Ukraine Conflict Disturbs G-20 Summit Russia and Ukraine take center stage at the G-20 summit in Brisbane, Australia. NPR's Scott Simon talks to Moscow correspondent Corey Flintoff about the summit and the Russia-Ukraine border.

Ukraine Conflict Disturbs G-20 Summit

Ukraine Conflict Disturbs G-20 Summit

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Russia and Ukraine take center stage at the G-20 summit in Brisbane, Australia. NPR's Scott Simon talks to Moscow correspondent Corey Flintoff about the summit and the Russia-Ukraine border.

SCOTT SIMON, HOST:

This is WEEKEND EDITION from NPR News. I'm Scott Simon.

There is word today that Vladimir Putin plans to leave the G20 economic summit early. Russia's president got a barrage of criticism from Western leaders in Australia over his country's involvement in Ukraine. Russia denies any military activity in eastern Ukraine, but NATO says that Russian weapons and troops are crossing the border in ever-growing numbers.

NPR's Corey Flintoff joins us from Moscow. Corey, thanks for being with us.

COREY FLINTOFF, BYLINE: Good morning, Scott.

SIMON: What do we know about what happened with Mr. Putin in Australia?

FLINTOFF: Well, things got off to a bad start when Russia deployed four of its warships off the Australian coast at the same time Putin made his visit. These ships were in international waters but Australia's Prime Minister Tony Abbott treated the move is more saber rattling on Russia's part. He even made a kind of diplomatic statement by sending a lower-level defense official to meet Putin at the airport.

Many of the other Western leaders gave Putin a very chilly welcome. German Chancellor Angela Merkel is talking about new European Union sanctions on Russians in Putin's inner circle. Stephen Harper the Canadian prime minister reportedly told Putin, I guess I'll shake your hand, but I have only one thing to say to you - you need to get out of Ukraine.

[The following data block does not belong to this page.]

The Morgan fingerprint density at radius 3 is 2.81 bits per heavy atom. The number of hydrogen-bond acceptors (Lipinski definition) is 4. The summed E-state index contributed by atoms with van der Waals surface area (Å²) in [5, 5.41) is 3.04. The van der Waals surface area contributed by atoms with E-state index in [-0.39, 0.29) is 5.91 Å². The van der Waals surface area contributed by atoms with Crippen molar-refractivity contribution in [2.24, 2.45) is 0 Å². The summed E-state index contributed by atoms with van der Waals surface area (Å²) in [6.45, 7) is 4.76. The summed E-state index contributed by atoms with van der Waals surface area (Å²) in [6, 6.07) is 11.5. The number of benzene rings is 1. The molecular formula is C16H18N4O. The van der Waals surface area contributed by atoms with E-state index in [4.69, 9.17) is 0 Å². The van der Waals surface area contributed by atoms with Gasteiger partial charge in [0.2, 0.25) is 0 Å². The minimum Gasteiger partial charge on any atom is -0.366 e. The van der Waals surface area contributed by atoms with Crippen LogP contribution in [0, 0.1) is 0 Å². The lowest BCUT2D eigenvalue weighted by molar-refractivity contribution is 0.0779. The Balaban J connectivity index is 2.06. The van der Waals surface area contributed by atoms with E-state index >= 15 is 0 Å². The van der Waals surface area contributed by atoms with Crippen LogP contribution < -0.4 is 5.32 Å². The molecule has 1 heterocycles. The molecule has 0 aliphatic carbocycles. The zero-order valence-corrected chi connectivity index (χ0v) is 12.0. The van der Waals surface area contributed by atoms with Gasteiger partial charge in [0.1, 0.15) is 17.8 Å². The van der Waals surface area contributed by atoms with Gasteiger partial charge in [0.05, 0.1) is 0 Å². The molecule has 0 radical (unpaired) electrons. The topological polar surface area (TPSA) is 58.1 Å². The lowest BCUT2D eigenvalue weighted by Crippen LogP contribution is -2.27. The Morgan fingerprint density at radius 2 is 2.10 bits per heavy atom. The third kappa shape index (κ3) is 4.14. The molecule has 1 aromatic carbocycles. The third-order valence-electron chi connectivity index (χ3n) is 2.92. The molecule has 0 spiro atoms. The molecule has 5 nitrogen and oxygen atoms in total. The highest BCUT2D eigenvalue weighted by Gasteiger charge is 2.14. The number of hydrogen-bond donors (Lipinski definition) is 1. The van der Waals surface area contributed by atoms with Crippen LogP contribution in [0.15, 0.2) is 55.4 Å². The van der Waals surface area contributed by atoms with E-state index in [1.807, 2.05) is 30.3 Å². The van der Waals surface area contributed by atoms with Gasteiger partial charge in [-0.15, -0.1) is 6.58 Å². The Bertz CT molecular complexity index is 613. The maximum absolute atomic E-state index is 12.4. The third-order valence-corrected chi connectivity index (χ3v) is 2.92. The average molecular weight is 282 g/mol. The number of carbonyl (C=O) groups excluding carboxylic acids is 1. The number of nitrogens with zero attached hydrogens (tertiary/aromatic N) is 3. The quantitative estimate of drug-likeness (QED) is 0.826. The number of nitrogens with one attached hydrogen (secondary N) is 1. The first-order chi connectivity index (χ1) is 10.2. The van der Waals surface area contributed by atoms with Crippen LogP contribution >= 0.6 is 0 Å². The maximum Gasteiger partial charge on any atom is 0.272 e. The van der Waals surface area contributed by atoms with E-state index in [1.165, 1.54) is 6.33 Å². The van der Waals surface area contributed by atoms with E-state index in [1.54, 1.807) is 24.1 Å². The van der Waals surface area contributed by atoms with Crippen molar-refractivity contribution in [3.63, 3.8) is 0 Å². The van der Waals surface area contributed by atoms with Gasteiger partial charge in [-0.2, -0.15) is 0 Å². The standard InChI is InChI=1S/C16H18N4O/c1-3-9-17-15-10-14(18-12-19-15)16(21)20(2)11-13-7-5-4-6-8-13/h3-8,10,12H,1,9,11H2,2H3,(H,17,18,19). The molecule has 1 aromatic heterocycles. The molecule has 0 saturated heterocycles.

SIMON: And what can we say definitively about the situation on the ground there? Certainly the cease-fire between Russia and Ukraine negotiated back in September seems to be a thing of the past.

FLINTOFF: It is. There seems to be more fighting and there are two things really that are causing concern. Even though neither side seems to be trying to advance right now, the shelling and the rocket fire have gotten a lot more intense. The second thing is that the separatists have been receiving a lot of reinforcements and moving them up to the front lines.

SIMON: NATO says those reinforcements come from Russia. Russia very indignantly denies it. In fact, they repeat they have no military in Ukraine. If those guys in the green uniforms really are Russian, why is that so difficult to prove and call the Russian bluff?

FLINTOFF: I've been talking with an official from the main international observer group, that's the OSCE, the Organization for Security and Cooperation in Europe. OSCE observers have seen these convoys with their own eyes, they've reported on them, but the trouble is that groups like the OSCE can only report what they see and they're held to a very high standard of proof so they say the military trucks and these convoys have no markings, no license plates. The soldiers inside them, as you said, wear these plain green uniforms, no insignia. So in official terms, it's very hard to definitively say that these are Russian troops.

SIMON: Yeah so if, for example, they're not marked - there's no name, there's no unit that can be traced. All an observer can do on the ground is say, this is what we've seen. They can't it follow beyond that.

FLINTOFF: Exactly.

SIMON: A very quick question - Malaysian Airlines Flight 17 in July. Australia has a particular concern about that, doesn't it, the shoot-down of that airliner?

FLINTOFF: They do because Australia lost 28 people in that crash and Prime Minister Abbott and a lot of other Australians blame Russia for supplying arms to the militants in eastern Ukraine and then that's what resulted in this shoot-down, they say. Australia's working with the Netherlands and Malaysia to investigate the crash and they demanded that Russia do more to stop that fighting that's been preventing them from doing that.

SIMON: NPR's Corey Flintoff in Moscow, thanks so much.

FLINTOFF: Thank you, Scott.

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